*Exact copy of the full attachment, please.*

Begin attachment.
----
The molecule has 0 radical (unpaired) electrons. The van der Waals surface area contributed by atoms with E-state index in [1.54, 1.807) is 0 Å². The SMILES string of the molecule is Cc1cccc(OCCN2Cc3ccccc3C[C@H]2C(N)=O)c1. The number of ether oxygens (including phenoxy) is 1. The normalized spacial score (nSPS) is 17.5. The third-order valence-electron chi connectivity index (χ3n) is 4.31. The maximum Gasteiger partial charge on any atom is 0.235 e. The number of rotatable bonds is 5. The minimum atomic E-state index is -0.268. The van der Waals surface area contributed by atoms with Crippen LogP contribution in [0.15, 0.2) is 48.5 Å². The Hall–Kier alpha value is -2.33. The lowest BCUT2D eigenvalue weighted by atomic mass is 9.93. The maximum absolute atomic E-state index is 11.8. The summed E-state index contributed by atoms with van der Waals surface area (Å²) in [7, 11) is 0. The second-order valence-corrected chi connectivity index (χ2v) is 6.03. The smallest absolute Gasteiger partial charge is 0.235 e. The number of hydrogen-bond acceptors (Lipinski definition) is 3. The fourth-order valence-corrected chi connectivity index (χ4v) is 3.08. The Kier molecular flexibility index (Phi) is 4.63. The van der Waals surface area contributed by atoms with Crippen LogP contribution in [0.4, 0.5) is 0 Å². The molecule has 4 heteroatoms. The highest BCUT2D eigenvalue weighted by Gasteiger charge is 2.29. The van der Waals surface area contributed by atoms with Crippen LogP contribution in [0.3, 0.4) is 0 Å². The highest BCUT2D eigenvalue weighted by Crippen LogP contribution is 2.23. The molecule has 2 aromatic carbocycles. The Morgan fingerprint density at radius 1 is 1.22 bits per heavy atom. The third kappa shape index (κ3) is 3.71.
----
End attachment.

The molecule has 0 radical (unpaired) electrons. The van der Waals surface area contributed by atoms with E-state index in [1.54, 1.807) is 0 Å². The SMILES string of the molecule is Cc1cccc(OCCN2Cc3ccccc3C[C@H]2C(N)=O)c1. The number of ether oxygens (including phenoxy) is 1. The normalized spacial score (nSPS) is 17.5. The third-order valence-electron chi connectivity index (χ3n) is 4.31. The maximum Gasteiger partial charge on any atom is 0.235 e. The number of rotatable bonds is 5. The minimum atomic E-state index is -0.268. The van der Waals surface area contributed by atoms with Crippen LogP contribution in [0.15, 0.2) is 48.5 Å². The Hall–Kier alpha value is -2.33. The lowest BCUT2D eigenvalue weighted by atomic mass is 9.93. The maximum absolute atomic E-state index is 11.8. The summed E-state index contributed by atoms with van der Waals surface area (Å²) in [7, 11) is 0. The second-order valence-corrected chi connectivity index (χ2v) is 6.03. The smallest absolute Gasteiger partial charge is 0.235 e. The number of hydrogen-bond acceptors (Lipinski definition) is 3. The fourth-order valence-corrected chi connectivity index (χ4v) is 3.08. The Kier molecular flexibility index (Phi) is 4.63. The van der Waals surface area contributed by atoms with Crippen LogP contribution in [0.4, 0.5) is 0 Å². The molecule has 4 heteroatoms. The highest BCUT2D eigenvalue weighted by Gasteiger charge is 2.29. The van der Waals surface area contributed by atoms with Crippen LogP contribution in [0.3, 0.4) is 0 Å². The highest BCUT2D eigenvalue weighted by Crippen LogP contribution is 2.23. The molecule has 2 aromatic carbocycles. The Morgan fingerprint density at radius 1 is 1.22 bits per heavy atom. The third kappa shape index (κ3) is 3.71.